- Nestlé has purchased the rights to new technology said to work on iron deficiency without harming the taste of foods or beverages. According to Nutra Ingredients, Ferri Pro is a protein-iron complex that uses food-grade materials to fortify certain foods.
- The technology was developed by researchers at the Riddet Institute Centre of Research Excellence at New Zealand's Massey University, Nutra Ingredients reported. "We developed the technology to help to address the world’s most important nutritional deficiency, as over 1.6 billion people are suffering from iron deficiency anemia,” said Harjinder Singh, director of the Riddet Institute and research team leader.
- FoodBev reported more than 80% of Nestlé products are fortified with either vitamins A and C, iron or zinc, and that the Swiss company typically fortifies items including condiments, noodles, cereals and children’s milks. Nestlé said acquiring Ferri Pro will help the company make progress in its efforts to reach millions of children and families.
This technology acquisition is likely to assist Nestlé in further tackling the global problem of micronutrient deficiency and also raises the possibility that the world's largest food and beverage company might be coming out with more fortified products in the near future.
Nutri Ingredients noted that while Nestlé executives didn't discuss any potential applications it had in mind for Ferri Pro, the company also didn't rule out using it to fortify additional foods and beverages within its large brand portfolio. So Nestlé might bring such newly fortified products to the market — or other companies might be paying the Swiss company for the right to use Ferri Pro in their own product manufacturing.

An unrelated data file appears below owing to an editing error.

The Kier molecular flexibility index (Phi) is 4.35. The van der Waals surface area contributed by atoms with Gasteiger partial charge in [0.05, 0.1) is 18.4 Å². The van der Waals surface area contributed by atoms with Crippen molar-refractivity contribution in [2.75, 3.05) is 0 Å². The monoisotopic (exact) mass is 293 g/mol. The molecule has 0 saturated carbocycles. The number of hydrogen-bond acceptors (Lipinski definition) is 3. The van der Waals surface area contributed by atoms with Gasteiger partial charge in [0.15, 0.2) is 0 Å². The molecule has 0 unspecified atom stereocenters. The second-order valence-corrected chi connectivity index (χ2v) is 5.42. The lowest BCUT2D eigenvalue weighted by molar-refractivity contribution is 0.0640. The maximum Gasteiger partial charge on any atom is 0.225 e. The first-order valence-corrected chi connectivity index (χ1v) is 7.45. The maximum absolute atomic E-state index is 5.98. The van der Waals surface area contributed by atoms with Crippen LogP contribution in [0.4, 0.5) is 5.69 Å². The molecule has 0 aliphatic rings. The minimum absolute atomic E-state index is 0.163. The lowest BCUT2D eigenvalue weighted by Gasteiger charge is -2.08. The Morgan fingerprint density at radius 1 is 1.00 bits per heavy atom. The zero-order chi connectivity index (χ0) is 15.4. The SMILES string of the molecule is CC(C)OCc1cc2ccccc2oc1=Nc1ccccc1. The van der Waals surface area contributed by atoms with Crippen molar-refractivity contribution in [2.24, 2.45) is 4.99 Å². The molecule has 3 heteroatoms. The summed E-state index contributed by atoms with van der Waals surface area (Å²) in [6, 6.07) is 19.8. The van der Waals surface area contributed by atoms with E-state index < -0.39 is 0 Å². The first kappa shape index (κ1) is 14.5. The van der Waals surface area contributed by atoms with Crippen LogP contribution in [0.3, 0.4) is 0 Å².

Currently, iron deficiency can be treated with the use of powdered ingredients such as lactoferrin supplements derived from whey, or a stick designed for pregnant or nursing women that melts in the mouth. Commonly iron-fortified products include cereal, infant formula and refined grains.
Iron deficiency is a major global problem. Almost a quarter of the world's population suffers from anemia, according to the World Health Organization. Women and children are at special risk for the problem, with 47.4% of preschool aged children with deficiencies. More pregnant women have severe iron deficiencies — 41.8% globally — but 30.2% of women who aren't pregnant don't get enough of the mineral. If iron deficiency isn't treated, serious heart and growth problems can result, according to the Mayo Clinic.
The U.S. is not exempt from this problem. According to a Centers for Disease Control and Prevention report on nutrition, some of the more common nutrient deficiencies among Americans include iron, vitamin B6 and vitamin D.
Technology like Ferri Pro can bring dividends and improve general health worldwide. According to the United Nations Food and Agriculture Organization, investing $1.2 billion in micronutrient fortification annually would generate annual benefits of $15.3 billion, with a benefit-to-cost ratio of almost 13 to 1.
This could bring a big brand advantage for Nestlé and any other companies that decide to use technology like Ferri Pro. Production costs may increase, but it could be worth the extra expense for both the fortification labeling claim advantage and to show consumers these manufacturers care about global public health.